When is becomes obvious that young Gerald Rougeaux has a prodigious musical talent, his family ensure that he is able to pursue this, and he moves from Montreal to New York to study in the early 1900s. But, is music the only passion he harbours in his soul? Boy, Falling follows Gerard and his half-sister, Jeannette as they navigate intolerance and injustice with the utmost integrity.
Boy, Falling is, without doubt, one of the most beautifully written novels that I have read so far this year. The prose is achingly lovely; intricate, elegant and wholly without pretension. The novel encompasses, and confronts wide-ranging prejudicial views, and does so with considered depth. It is, broadly speaking, a hybrid work of historical fiction and family drama but, personally, I thought Boy, Falling was literary fiction at its finest.
From the beginning in Montreal, 1895, strands of intrigue operate at various levels, immediately drawing the reader in, especially as there is a profound twist for Gerard fairly early on. Cleverly, the first few chapters are told in close third person, from Gerard’s point of view as a child, enabling layers of dramatic irony to softly filter through. Gerard is such a wonderfully realised character; his tangled emotions and painful vulnerability so vividly poignant. He is also extremely likeable and his presence on the page has a strangely comforting aspect although, in many parts of his story, you desperately want to put your arms around him when his acute self-awareness and loathing threaten to derail him. All the characters are brilliantly and realistically depicted; their dialogue nicely precise yet individually nuanced, and weighted with unspoken emotion and impending doom. Miriam Cartier was an especially good example of this.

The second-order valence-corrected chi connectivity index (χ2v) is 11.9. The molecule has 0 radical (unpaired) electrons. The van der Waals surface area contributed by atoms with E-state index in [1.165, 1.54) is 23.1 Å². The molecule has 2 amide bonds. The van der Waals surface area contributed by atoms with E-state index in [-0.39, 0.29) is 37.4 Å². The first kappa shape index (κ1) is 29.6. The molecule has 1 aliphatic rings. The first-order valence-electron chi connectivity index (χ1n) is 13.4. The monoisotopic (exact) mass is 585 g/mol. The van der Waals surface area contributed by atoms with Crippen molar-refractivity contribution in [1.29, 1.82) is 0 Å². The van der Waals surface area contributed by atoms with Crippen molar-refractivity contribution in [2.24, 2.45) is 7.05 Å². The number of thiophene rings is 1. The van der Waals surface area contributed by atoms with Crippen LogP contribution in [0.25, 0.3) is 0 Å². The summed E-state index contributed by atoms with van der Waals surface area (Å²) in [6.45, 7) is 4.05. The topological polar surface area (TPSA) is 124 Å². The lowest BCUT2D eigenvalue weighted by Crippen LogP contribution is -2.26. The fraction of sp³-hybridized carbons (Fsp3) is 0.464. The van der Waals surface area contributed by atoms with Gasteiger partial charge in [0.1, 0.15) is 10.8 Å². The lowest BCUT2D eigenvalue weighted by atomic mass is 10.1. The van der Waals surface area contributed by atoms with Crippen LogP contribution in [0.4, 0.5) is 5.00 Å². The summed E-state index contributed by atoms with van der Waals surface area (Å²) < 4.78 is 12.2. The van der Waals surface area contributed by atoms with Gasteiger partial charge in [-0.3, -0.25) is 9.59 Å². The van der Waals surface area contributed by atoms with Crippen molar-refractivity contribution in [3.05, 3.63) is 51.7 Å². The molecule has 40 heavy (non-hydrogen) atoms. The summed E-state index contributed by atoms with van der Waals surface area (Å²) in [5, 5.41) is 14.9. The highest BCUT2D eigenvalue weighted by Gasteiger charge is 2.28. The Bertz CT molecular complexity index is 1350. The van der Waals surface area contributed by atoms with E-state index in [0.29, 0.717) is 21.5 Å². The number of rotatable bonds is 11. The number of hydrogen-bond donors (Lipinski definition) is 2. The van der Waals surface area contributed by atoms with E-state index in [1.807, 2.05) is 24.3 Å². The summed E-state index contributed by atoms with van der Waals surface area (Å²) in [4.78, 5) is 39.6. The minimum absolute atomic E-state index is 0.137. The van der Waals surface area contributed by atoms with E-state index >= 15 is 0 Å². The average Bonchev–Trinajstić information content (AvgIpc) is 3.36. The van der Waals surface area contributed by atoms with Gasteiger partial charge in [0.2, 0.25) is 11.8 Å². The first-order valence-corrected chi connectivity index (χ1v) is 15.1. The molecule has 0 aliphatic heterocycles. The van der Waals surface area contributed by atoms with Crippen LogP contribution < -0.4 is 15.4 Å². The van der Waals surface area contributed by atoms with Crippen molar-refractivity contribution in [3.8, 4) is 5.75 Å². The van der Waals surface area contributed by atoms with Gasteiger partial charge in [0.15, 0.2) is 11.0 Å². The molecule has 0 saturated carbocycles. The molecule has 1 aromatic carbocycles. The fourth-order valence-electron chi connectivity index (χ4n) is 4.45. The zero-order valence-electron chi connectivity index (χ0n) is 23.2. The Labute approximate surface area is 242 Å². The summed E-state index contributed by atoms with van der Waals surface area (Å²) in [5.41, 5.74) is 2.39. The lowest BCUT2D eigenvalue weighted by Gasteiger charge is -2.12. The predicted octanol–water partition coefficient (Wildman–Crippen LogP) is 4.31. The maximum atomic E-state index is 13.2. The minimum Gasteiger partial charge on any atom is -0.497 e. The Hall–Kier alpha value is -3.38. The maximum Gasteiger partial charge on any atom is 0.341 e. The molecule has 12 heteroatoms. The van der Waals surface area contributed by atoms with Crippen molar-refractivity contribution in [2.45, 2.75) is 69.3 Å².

Just after halfway, the novel switches to Jeannette’s story. At first, she appears to be a slightly weaker character than Gerard but gradually she becomes stronger and the birth of her two daughters consolidates her confidence and defines her personality. As with Claude and Gerard, the relationship between her and Macon is shot through with foreboding from the beginning. Ms Jaeckel could have taken a well-trodden route with him, and at times, it threatens (as he does), but instead she chose a different, more sympathetic path and I thought it worked very well.
The last fifth of the novel is concerned with Maudie, Jeannette’s youngest daughter. Anyone with a spark of creativity will recognise elements of Maudie in themselves, at times, her sense of disparity was heart-breaking. It is through her, the reader also gains another aspect of Gerard, that of Uncle. However, because we have been privy to his struggles and feelings of isolation, which mirror Maudie’s, although for different reasons, the reader is subtly aware that if anyone can help her, Gerard can.
The chapters jump, sometimes in months and sometimes in years, keeping the momentum fresh and the tempo lively. It does not linger too long in one period or allow events of the time, such as WWII, to overshadow what is essentially a story of the human condition with all its unique facets and flaws.
Boy, Falling is a truly mesmerising and hauntingly beautiful book – highly recommended.